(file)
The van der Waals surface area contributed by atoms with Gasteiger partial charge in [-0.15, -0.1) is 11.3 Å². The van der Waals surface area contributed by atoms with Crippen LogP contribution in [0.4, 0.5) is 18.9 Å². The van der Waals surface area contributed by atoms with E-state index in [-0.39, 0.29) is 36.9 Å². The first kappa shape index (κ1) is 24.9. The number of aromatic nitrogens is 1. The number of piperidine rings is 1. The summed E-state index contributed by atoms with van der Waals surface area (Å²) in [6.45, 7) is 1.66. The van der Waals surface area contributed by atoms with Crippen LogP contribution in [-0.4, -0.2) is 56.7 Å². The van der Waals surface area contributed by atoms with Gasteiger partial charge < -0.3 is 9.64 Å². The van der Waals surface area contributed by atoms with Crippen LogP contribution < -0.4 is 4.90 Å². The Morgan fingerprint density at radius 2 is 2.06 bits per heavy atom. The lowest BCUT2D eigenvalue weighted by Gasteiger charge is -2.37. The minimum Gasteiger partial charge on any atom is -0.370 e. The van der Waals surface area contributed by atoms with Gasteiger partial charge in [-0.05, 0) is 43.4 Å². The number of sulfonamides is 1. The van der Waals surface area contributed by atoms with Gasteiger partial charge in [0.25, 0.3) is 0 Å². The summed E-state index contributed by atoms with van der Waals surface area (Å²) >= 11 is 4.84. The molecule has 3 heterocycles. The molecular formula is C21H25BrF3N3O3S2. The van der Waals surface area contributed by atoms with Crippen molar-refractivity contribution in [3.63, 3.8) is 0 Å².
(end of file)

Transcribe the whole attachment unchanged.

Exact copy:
The van der Waals surface area contributed by atoms with Gasteiger partial charge in [-0.15, -0.1) is 11.3 Å². The van der Waals surface area contributed by atoms with Crippen LogP contribution in [0.4, 0.5) is 18.9 Å². The van der Waals surface area contributed by atoms with E-state index in [-0.39, 0.29) is 36.9 Å². The first kappa shape index (κ1) is 24.9. The number of aromatic nitrogens is 1. The number of piperidine rings is 1. The summed E-state index contributed by atoms with van der Waals surface area (Å²) in [6.45, 7) is 1.66. The van der Waals surface area contributed by atoms with Crippen LogP contribution in [-0.4, -0.2) is 56.7 Å². The van der Waals surface area contributed by atoms with Gasteiger partial charge < -0.3 is 9.64 Å². The van der Waals surface area contributed by atoms with Crippen LogP contribution < -0.4 is 4.90 Å². The Morgan fingerprint density at radius 2 is 2.06 bits per heavy atom. The lowest BCUT2D eigenvalue weighted by Gasteiger charge is -2.37. The minimum Gasteiger partial charge on any atom is -0.370 e. The van der Waals surface area contributed by atoms with Gasteiger partial charge in [-0.05, 0) is 43.4 Å². The number of sulfonamides is 1. The van der Waals surface area contributed by atoms with Gasteiger partial charge in [0.25, 0.3) is 0 Å². The summed E-state index contributed by atoms with van der Waals surface area (Å²) >= 11 is 4.84. The molecule has 3 heterocycles. The molecular formula is C21H25BrF3N3O3S2. The van der Waals surface area contributed by atoms with Crippen molar-refractivity contribution in [3.63, 3.8) is 0 Å².